Here’s a riddle for you:
What do therapists, researchers, case managers, magicians, surgeons, award winning musicians, counselors, jugglers, behavioral health agency directors, and balloon twisting artists have in common?
They all participated in the first “Achieving Clinical Excellence” held last week in Kansas City, Missouri.
It’s true. The “motley” crew of presenters, entertainers, and attendees came to Kansas City learn the latest, evidence-based strategies for helping clinicians achieve their “personal best” and, in the process, improve the quality and outcome of behavioral health services. Not only did participants and presenters come from all over the globe–Australia, New Zealand, Norway, Sweden, Denmark, Austria, the UK, Ireland, Scotland, Germany, Canada, Holland, and elsewhere–but ICCE web 2.0 technology was used to stream many of the presentations live to a worldwide audience (click on the link to watch the recordings).
“The atmosphere was positively electric,” one participant remarked to me on break, “and so friendly. First, I was inspired. Each presentation contained something new, a take-away. Then I wanted to sit with other attendees and discuss the content.”
And thanks to “Gillis for Children and Families,” who not only sponsored and ran the event, but provided a full breakfast and lunch each day of the conference, participants had ample opportunity to meet, process, and network with each other.
Rich Simon Anders Ericsson Michael Ammar
Rich Simon, Ph.D., the editor of the Psychotherapy Networker, kicked off the event using his time at the podium to place the conference’s emphasis on excellence within the broader history of the field of psychotherapy. He was followed by K. Anders Ericsson, the editor of the influential Cambridge Handbook of Expertise and Expert Performance, reviewed research on expert performance gathered over the last 3 decades. Scott D. Miller, Ph.D., translated existing research on expert performance into steps for improving outcomes in behavioral health. On day 2, professional magician Michael Ammar delivered a stunning performance of close up magic while teaching a specific method of deliberate practice that clinicians can use to improve their skills. Meanwhile, break out sessions led by psychologists, physicians, counselors, pharmacists, and agency directors addressed “nuts and bolts” applications.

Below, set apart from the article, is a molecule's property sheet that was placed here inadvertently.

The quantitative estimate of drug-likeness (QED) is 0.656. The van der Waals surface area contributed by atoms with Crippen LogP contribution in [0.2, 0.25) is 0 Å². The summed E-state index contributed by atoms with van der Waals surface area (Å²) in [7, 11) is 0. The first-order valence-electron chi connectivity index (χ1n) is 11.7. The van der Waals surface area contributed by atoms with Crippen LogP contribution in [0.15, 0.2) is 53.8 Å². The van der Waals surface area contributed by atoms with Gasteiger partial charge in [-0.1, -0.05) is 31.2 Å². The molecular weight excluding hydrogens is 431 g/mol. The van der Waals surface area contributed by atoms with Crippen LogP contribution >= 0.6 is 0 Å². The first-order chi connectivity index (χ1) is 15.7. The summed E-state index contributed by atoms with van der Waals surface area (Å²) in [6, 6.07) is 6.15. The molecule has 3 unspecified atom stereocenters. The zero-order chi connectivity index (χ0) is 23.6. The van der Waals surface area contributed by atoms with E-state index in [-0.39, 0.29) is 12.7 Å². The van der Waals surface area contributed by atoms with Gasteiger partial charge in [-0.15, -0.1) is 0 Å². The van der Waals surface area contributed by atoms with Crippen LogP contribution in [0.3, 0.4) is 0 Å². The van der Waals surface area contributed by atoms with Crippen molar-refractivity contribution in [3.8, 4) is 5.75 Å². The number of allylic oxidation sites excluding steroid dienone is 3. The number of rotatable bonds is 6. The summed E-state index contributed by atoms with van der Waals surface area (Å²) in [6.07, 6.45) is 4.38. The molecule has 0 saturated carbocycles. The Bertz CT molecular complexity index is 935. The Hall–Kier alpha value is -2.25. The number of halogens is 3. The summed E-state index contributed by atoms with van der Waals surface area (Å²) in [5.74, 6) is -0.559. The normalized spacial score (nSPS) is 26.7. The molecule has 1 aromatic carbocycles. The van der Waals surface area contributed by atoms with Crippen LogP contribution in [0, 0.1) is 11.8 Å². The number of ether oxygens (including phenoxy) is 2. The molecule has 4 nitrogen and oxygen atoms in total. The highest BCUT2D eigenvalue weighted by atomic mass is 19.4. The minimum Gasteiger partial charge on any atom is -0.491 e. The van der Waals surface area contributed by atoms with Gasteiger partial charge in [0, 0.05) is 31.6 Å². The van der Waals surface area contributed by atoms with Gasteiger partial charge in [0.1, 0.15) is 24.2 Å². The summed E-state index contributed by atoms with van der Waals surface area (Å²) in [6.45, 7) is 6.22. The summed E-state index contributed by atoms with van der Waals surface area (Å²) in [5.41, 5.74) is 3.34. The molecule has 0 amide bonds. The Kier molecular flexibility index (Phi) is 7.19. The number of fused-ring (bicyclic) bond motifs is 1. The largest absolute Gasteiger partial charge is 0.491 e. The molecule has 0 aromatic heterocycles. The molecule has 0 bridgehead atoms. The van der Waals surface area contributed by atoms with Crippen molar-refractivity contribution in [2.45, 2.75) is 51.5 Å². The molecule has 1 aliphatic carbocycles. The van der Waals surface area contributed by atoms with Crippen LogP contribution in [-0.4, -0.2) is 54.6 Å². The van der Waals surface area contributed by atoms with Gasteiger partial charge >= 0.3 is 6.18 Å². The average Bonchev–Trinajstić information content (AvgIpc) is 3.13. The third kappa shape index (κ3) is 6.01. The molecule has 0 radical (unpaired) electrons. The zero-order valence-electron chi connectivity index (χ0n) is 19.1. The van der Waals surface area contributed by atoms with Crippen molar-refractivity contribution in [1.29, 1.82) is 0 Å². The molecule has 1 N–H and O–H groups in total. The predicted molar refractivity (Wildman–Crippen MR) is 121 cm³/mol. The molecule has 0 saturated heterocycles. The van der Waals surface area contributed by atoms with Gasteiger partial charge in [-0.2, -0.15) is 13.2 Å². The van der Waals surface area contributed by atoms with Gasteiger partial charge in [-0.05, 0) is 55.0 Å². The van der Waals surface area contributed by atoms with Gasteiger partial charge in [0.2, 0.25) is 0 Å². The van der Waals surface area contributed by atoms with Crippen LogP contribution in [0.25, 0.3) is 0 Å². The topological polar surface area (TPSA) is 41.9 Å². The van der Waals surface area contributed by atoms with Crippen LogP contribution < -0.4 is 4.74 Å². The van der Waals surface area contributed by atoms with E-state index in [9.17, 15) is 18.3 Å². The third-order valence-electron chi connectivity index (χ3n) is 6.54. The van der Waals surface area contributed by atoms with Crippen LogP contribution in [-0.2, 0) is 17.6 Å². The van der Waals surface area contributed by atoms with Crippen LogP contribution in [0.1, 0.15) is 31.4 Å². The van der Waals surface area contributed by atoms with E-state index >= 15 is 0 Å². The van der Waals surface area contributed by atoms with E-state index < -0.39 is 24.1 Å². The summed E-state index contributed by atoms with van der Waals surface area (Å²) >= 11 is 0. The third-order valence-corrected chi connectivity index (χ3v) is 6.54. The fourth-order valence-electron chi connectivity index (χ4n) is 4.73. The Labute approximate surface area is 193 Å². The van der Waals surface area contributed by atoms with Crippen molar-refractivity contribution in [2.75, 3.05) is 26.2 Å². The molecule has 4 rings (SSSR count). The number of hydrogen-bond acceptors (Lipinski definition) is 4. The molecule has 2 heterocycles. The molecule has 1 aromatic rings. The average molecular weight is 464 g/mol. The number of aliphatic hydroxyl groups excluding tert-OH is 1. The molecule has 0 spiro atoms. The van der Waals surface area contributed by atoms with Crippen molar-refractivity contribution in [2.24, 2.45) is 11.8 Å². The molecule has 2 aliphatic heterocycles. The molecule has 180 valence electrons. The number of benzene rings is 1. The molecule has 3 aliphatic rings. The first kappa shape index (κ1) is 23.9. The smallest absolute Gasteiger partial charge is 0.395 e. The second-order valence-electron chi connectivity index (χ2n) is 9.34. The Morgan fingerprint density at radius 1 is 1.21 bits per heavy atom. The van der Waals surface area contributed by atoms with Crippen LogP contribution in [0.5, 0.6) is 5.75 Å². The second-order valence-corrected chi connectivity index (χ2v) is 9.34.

Rachel Hsu Roger Shen
In between each plenary and breakout session, top performers from a variety of fields entertained and inspired. Moving performances on the violin and piano by nine year old Rachel Hsu and eleven year old Roger Shen amazed and challenged everyone in attendance. “It is not talent,” Rachel told me, “It’s a lot of hard work–4 to 5 hours a day, everyday of the week, including weekends.” The take home lesson from these exception kids was clear: there are no short cuts when it comes to top performance. If you want to achieve your personal best you must work hard. Promises otherwise are so much more snake oil.
On Thursday evening, the Australian classical pianist, David Helfott, whose lifestory was the subject of the award winning film, “Shine” entertained conference attendees. His partner, Gillian, introduced and provided the audience with a brief history of David’s life, unfortunate treatment in the mental health system, and their long marriage. The audience rose to their feet in a standing ovation at the conclusion of the performance. There were few dry eyes in the house. Afterwards, the two spent nearly an hour meeting and greeting attendees personally. Once again, portions of the performance were broadcast live via ICCE web 2.0 technology to a world wide audience.
The inspiration that conference attendees felt continues on the International Center for Clinical Excellence web-based community. Join us as we work to help each other achieve our personal best. Still looking for inspiration? Take a look at the following two videos; first, a montage of events at ACE; and second, Mr. Ah’ Lee Robinson, the director of the Kansas City Boys Choir, whose story and performance brought the conference to a moving conclusion.